Lisa Bielawa Wins 2002 Whitaker Commission

Lisa Bielawa Wins 2002 Whitaker Commission

Composer Lisa Bielawa has picked up the 2002 Whitaker Commission, an honor that includes a $15,000 prize and a world premiere performance of the new work by the American Composers Orchestra at Carnegie Hall. She was chosen from among eight composer finalists whose works were read during the ACO’s annual Whitaker New Music Reading Sessions in April.

Meet Lisa Bielawa

Photo courtesy of the composer

Lisa Bielawa’s work has been featured at American Music Week in Bulgaria; the Pacific Music Festival in Sapporo, Japan; the INFANT Festival in Novi Sad, Yugoslavia; the Bang On A Can Festival; the Chamber Music Society of Lincoln Center and the Lincoln Center Festival. A recent recipient of the Aaron Copland Award, Lisa has also received honors and awards from NYSCA, the New York Foundation for the Arts, ASCAP, the Omaha Symphony, the Minnesota Orchestra, and the Fondation Royaumont in France. She is Co-Artistic Director of the MATA Festival in New York and the Founder and Artistic Director of the World Orchestra of Queens (WOQ), which will debut in 2003.

ACO Executive Director Michael Geller says that based on his observations, Bielawa “clearly has a very individual and personal voice and something unique to say. Her music is also very sophisticated and mature, despite the fact that she has not had the opportunity, here-to-for, to write for the full symphonic ensemble.” Geller further explains that in the ACO’s reading of Bielawa’s Roam, “we heard a fabulously uncluttered shimmering musical tapestry, and we have high hopes for Lisa’s newly-commissioned work.”

Despite the fact that the nine-minute piece only had 47 minutes of rehearsal time at the Reading Sessions, Bielawa says “it was really, really terrific. Every minute that Dante Anzolini used was better than the last one. It was extremely exciting.”

She highly praises the efforts of the musicians that day, who gave the piece a bold and confident performance. “But that’s what the ACO is so great at,” she says. “These are players who understand how important it is to get to that degree of confidence with gestures that are unfamiliar or unusual.”

Though the actual reading time likely flies by for each of the composers, the ACO makes each of them a tape of their piece to take home, an extra perk Bielawa is grateful for. “In the reading itself you’re really concerned just about what you can make out of the 47 minutes you have. Then it’s not until you actually get the recording and sit down at home with the score that you really start to assess how well the piece works.” Demonstrating that she hasn’t let the commission go to her head, she adds that this aspect is really important to her “because despite the fact that I won or whatever, I’m still concerned with making the piece that got the reading as good as it can be. That piece has also yet to be premiered and I care a lot about it. That’s the whole point [of the sessions]. It’s the point for all eight of us.”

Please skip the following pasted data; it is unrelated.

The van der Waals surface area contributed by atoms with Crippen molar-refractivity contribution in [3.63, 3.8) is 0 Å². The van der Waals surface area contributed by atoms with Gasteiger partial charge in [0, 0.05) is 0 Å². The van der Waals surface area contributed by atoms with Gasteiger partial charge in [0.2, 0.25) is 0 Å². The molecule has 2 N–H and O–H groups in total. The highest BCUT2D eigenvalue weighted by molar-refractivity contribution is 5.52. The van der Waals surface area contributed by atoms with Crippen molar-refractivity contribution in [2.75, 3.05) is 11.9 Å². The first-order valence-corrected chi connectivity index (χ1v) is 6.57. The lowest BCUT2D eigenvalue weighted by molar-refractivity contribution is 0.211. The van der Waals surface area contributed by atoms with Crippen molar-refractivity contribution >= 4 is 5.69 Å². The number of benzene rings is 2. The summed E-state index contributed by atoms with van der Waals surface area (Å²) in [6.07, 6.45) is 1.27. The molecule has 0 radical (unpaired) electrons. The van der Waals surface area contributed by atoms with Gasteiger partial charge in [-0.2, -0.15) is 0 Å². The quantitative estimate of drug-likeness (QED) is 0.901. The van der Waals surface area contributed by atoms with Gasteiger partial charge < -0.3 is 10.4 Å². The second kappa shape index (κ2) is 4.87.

The Whitaker Commission and writing for a full symphony orchestra, she feels, “is a very natural next step” for her in terms of where she is artistically. Inspired by Pushkin’s Eugene Onegin, she set out to write one piece with four sections but that quickly turned into four individual pieces. The works are all related thematically, and the commission will be the last of the four.

“I’m happiest when I’m on a trajectory that takes me through several pieces,” Bielawa explains, “because then you can really expand and work through ideas. I think it lets the pieces breathe more because no single piece has to express everything about a certain trajectory of thought. For me that’s just the best way to grow.”

Bielawa was also greatly influenced by time she spent in Serbia in 2000. In the wake of political atrocities, she saw the importance of innovative art in the lives of the people there even while they struggled for basic survival. “That really changed me and it probably made me more eccentric in my concerns as a musician.

“I’m passionate about the things that don’t have any purpose in a capitalist system because I think the most powerful and universally relevant acts of humanity are the ones that aren’t going to make people money or promote this or that thing.”

Though she could write music with more commercial appeal, perhaps score a film, she’s honestly just not interested. “I’m interested in writing work that faithfully observes the actual sounds that I find beautiful and there really isn’t anything I can do about how many other people find it beautiful. The great thing is that obviously other people did find it beautiful so they want me to write this piece [for the Whitaker commission] and that’s incredibly gratifying. It makes me feel like I have company on the planet. But there really isn’t anything I would have been able to do about it if that were not the case.”

The Whitaker New Music Reading Sessions were held in New York this past April under the direction of ACO’s Music Director Dennis Russell Davies and Artistic Director/composer Robert Beaser. Also participating were mentor-composers Yehudi Wyner and James Mobberley, and guest conductors Dante Anzolini and Paul Hostetter. (See earlier coverage of the reading sessions, composer finalists, and their works). A work by Paul Yeon Lee, last year’s Whitaker winner, is scheduled for it’s premiere performance by the ACO at Carnegie Hall in the 2003-04 season.

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